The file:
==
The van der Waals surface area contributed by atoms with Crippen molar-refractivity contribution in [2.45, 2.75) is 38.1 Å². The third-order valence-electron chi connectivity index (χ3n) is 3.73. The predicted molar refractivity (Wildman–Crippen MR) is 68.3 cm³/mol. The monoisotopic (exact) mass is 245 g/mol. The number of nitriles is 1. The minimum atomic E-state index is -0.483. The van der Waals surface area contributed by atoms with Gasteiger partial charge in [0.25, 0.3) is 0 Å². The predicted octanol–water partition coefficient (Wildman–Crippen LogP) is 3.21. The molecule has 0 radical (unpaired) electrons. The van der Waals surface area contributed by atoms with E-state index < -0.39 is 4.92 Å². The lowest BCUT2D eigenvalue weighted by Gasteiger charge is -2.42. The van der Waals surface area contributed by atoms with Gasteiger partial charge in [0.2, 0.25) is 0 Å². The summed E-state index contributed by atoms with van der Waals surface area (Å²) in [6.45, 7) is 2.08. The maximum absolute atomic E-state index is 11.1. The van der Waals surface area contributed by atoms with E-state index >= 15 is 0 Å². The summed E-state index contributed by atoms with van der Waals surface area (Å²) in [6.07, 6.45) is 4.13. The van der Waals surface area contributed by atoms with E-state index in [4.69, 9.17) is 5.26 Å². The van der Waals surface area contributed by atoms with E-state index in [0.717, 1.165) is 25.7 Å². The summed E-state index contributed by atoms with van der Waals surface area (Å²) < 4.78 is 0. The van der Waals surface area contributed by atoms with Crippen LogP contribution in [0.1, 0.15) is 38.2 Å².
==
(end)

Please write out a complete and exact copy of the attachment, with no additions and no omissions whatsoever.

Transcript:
The van der Waals surface area contributed by atoms with Crippen molar-refractivity contribution in [2.45, 2.75) is 38.1 Å². The third-order valence-electron chi connectivity index (χ3n) is 3.73. The predicted molar refractivity (Wildman–Crippen MR) is 68.3 cm³/mol. The monoisotopic (exact) mass is 245 g/mol. The number of nitriles is 1. The minimum atomic E-state index is -0.483. The van der Waals surface area contributed by atoms with Gasteiger partial charge in [0.25, 0.3) is 0 Å². The predicted octanol–water partition coefficient (Wildman–Crippen LogP) is 3.21. The molecule has 0 radical (unpaired) electrons. The van der Waals surface area contributed by atoms with E-state index < -0.39 is 4.92 Å². The lowest BCUT2D eigenvalue weighted by Gasteiger charge is -2.42. The van der Waals surface area contributed by atoms with Gasteiger partial charge in [0.2, 0.25) is 0 Å². The summed E-state index contributed by atoms with van der Waals surface area (Å²) in [6.45, 7) is 2.08. The maximum absolute atomic E-state index is 11.1. The van der Waals surface area contributed by atoms with E-state index >= 15 is 0 Å². The summed E-state index contributed by atoms with van der Waals surface area (Å²) in [6.07, 6.45) is 4.13. The van der Waals surface area contributed by atoms with E-state index in [4.69, 9.17) is 5.26 Å². The van der Waals surface area contributed by atoms with E-state index in [0.717, 1.165) is 25.7 Å². The summed E-state index contributed by atoms with van der Waals surface area (Å²) < 4.78 is 0. The van der Waals surface area contributed by atoms with Crippen LogP contribution in [0.1, 0.15) is 38.2 Å².